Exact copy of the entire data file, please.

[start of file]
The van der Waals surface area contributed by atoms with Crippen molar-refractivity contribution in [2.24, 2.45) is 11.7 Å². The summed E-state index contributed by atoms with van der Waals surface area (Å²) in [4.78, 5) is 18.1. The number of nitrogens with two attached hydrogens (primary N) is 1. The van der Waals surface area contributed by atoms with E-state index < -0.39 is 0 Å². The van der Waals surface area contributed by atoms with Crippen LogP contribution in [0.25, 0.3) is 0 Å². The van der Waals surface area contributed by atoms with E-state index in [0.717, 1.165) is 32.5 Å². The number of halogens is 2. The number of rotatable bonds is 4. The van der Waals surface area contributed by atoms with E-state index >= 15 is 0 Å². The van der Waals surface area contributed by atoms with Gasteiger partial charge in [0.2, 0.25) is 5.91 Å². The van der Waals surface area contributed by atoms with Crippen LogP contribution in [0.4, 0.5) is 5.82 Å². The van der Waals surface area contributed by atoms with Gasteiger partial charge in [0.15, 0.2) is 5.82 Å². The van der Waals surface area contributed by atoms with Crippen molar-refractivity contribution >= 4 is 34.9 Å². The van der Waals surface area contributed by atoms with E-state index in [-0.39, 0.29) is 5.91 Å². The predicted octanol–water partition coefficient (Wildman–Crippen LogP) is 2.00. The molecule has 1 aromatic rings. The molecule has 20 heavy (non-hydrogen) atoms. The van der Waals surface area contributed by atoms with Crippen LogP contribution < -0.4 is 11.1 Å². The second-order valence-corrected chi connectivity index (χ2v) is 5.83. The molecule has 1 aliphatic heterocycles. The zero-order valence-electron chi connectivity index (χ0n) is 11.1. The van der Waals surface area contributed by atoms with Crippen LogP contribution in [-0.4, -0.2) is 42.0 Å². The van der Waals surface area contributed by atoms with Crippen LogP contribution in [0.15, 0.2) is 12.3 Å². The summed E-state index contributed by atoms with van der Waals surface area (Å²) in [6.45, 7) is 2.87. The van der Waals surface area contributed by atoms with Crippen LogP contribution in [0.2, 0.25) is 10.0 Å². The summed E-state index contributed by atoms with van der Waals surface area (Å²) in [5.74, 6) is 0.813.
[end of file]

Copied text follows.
The van der Waals surface area contributed by atoms with Crippen molar-refractivity contribution in [2.24, 2.45) is 11.7 Å². The summed E-state index contributed by atoms with van der Waals surface area (Å²) in [4.78, 5) is 18.1. The number of nitrogens with two attached hydrogens (primary N) is 1. The van der Waals surface area contributed by atoms with E-state index < -0.39 is 0 Å². The van der Waals surface area contributed by atoms with Crippen LogP contribution in [0.25, 0.3) is 0 Å². The van der Waals surface area contributed by atoms with E-state index in [0.717, 1.165) is 32.5 Å². The number of halogens is 2. The number of rotatable bonds is 4. The van der Waals surface area contributed by atoms with E-state index >= 15 is 0 Å². The van der Waals surface area contributed by atoms with Gasteiger partial charge in [0.2, 0.25) is 5.91 Å². The van der Waals surface area contributed by atoms with Crippen LogP contribution in [0.4, 0.5) is 5.82 Å². The van der Waals surface area contributed by atoms with Gasteiger partial charge in [0.15, 0.2) is 5.82 Å². The van der Waals surface area contributed by atoms with Crippen molar-refractivity contribution >= 4 is 34.9 Å². The van der Waals surface area contributed by atoms with E-state index in [-0.39, 0.29) is 5.91 Å². The predicted octanol–water partition coefficient (Wildman–Crippen LogP) is 2.00. The molecule has 1 aromatic rings. The molecule has 20 heavy (non-hydrogen) atoms. The van der Waals surface area contributed by atoms with Crippen LogP contribution < -0.4 is 11.1 Å². The second-order valence-corrected chi connectivity index (χ2v) is 5.83. The molecule has 1 aliphatic heterocycles. The zero-order valence-electron chi connectivity index (χ0n) is 11.1. The van der Waals surface area contributed by atoms with Crippen LogP contribution in [-0.4, -0.2) is 42.0 Å². The van der Waals surface area contributed by atoms with Crippen LogP contribution in [0.15, 0.2) is 12.3 Å². The summed E-state index contributed by atoms with van der Waals surface area (Å²) in [6.45, 7) is 2.87. The van der Waals surface area contributed by atoms with Crippen LogP contribution in [0.2, 0.25) is 10.0 Å². The summed E-state index contributed by atoms with van der Waals surface area (Å²) in [5.74, 6) is 0.813.